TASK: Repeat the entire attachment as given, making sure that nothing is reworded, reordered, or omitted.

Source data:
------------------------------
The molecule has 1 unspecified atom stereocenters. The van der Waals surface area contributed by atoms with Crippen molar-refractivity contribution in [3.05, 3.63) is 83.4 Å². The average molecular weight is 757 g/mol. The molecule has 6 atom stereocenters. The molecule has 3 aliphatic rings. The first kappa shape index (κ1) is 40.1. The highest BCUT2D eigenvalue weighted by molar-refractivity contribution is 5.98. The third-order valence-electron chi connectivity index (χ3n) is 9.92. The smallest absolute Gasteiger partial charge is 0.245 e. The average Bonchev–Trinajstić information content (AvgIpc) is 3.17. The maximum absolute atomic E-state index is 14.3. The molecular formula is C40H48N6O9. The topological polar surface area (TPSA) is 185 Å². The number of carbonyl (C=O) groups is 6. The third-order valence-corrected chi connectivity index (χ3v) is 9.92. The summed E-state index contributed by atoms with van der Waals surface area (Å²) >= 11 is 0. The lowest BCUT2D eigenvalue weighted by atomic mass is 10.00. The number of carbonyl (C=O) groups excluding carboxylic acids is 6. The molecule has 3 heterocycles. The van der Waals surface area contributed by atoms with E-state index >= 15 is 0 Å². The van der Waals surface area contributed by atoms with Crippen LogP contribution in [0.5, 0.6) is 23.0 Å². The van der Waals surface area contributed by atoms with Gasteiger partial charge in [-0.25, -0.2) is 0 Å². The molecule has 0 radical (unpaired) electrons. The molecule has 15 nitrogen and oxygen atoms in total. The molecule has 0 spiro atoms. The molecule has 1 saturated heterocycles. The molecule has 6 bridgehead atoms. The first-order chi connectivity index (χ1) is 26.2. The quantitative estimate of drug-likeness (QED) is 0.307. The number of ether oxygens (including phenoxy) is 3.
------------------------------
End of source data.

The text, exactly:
The molecule has 1 unspecified atom stereocenters. The van der Waals surface area contributed by atoms with Crippen molar-refractivity contribution in [3.05, 3.63) is 83.4 Å². The average molecular weight is 757 g/mol. The molecule has 6 atom stereocenters. The molecule has 3 aliphatic rings. The first kappa shape index (κ1) is 40.1. The highest BCUT2D eigenvalue weighted by molar-refractivity contribution is 5.98. The third-order valence-electron chi connectivity index (χ3n) is 9.92. The smallest absolute Gasteiger partial charge is 0.245 e. The average Bonchev–Trinajstić information content (AvgIpc) is 3.17. The maximum absolute atomic E-state index is 14.3. The molecular formula is C40H48N6O9. The topological polar surface area (TPSA) is 185 Å². The number of carbonyl (C=O) groups is 6. The third-order valence-corrected chi connectivity index (χ3v) is 9.92. The summed E-state index contributed by atoms with van der Waals surface area (Å²) >= 11 is 0. The lowest BCUT2D eigenvalue weighted by atomic mass is 10.00. The number of carbonyl (C=O) groups excluding carboxylic acids is 6. The molecule has 3 heterocycles. The van der Waals surface area contributed by atoms with E-state index >= 15 is 0 Å². The van der Waals surface area contributed by atoms with Crippen LogP contribution in [0.5, 0.6) is 23.0 Å². The van der Waals surface area contributed by atoms with Gasteiger partial charge in [-0.25, -0.2) is 0 Å². The molecule has 0 radical (unpaired) electrons. The molecule has 15 nitrogen and oxygen atoms in total. The molecule has 0 spiro atoms. The molecule has 1 saturated heterocycles. The molecule has 6 bridgehead atoms. The first-order chi connectivity index (χ1) is 26.2. The quantitative estimate of drug-likeness (QED) is 0.307. The number of ether oxygens (including phenoxy) is 3.